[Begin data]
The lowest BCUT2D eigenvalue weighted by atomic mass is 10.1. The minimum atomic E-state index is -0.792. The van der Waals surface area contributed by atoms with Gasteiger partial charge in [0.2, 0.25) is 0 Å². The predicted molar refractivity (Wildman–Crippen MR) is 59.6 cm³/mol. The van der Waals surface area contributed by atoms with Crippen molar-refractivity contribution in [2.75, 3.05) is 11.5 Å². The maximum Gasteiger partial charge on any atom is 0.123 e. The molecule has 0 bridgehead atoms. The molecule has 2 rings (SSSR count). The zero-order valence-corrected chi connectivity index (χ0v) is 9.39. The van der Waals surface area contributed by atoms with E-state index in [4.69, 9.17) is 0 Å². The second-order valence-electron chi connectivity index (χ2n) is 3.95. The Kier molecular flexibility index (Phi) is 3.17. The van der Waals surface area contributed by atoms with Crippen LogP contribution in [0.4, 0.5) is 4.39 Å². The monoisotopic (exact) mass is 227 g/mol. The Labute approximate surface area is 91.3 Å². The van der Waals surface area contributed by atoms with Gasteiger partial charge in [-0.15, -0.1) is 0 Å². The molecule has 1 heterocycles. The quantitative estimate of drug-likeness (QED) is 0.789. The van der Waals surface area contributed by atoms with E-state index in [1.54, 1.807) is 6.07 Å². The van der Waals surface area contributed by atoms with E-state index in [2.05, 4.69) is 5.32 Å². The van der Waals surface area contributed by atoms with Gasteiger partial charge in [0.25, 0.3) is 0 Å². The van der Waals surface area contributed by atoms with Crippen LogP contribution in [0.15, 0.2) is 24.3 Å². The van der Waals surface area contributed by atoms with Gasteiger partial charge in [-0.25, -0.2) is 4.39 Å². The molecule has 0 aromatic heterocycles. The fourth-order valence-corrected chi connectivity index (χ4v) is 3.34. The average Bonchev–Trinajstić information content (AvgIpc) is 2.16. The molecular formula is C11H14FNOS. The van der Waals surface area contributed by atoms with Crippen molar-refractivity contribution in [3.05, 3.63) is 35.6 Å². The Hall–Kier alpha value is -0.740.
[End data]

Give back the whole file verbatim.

The lowest BCUT2D eigenvalue weighted by atomic mass is 10.1. The minimum atomic E-state index is -0.792. The van der Waals surface area contributed by atoms with Gasteiger partial charge in [0.2, 0.25) is 0 Å². The predicted molar refractivity (Wildman–Crippen MR) is 59.6 cm³/mol. The van der Waals surface area contributed by atoms with Crippen molar-refractivity contribution in [2.75, 3.05) is 11.5 Å². The maximum Gasteiger partial charge on any atom is 0.123 e. The molecule has 0 bridgehead atoms. The molecule has 2 rings (SSSR count). The zero-order valence-corrected chi connectivity index (χ0v) is 9.39. The van der Waals surface area contributed by atoms with E-state index in [4.69, 9.17) is 0 Å². The second-order valence-electron chi connectivity index (χ2n) is 3.95. The Kier molecular flexibility index (Phi) is 3.17. The van der Waals surface area contributed by atoms with Crippen LogP contribution in [0.4, 0.5) is 4.39 Å². The monoisotopic (exact) mass is 227 g/mol. The Labute approximate surface area is 91.3 Å². The van der Waals surface area contributed by atoms with Gasteiger partial charge in [-0.15, -0.1) is 0 Å². The molecule has 1 heterocycles. The quantitative estimate of drug-likeness (QED) is 0.789. The van der Waals surface area contributed by atoms with E-state index in [1.54, 1.807) is 6.07 Å². The van der Waals surface area contributed by atoms with E-state index in [2.05, 4.69) is 5.32 Å². The van der Waals surface area contributed by atoms with Gasteiger partial charge in [0.25, 0.3) is 0 Å². The van der Waals surface area contributed by atoms with Crippen LogP contribution in [0.15, 0.2) is 24.3 Å². The van der Waals surface area contributed by atoms with Gasteiger partial charge in [-0.25, -0.2) is 4.39 Å². The molecule has 0 aromatic heterocycles. The fourth-order valence-corrected chi connectivity index (χ4v) is 3.34. The average Bonchev–Trinajstić information content (AvgIpc) is 2.16. The molecular formula is C11H14FNOS. The van der Waals surface area contributed by atoms with Crippen molar-refractivity contribution in [3.05, 3.63) is 35.6 Å². The Hall–Kier alpha value is -0.740.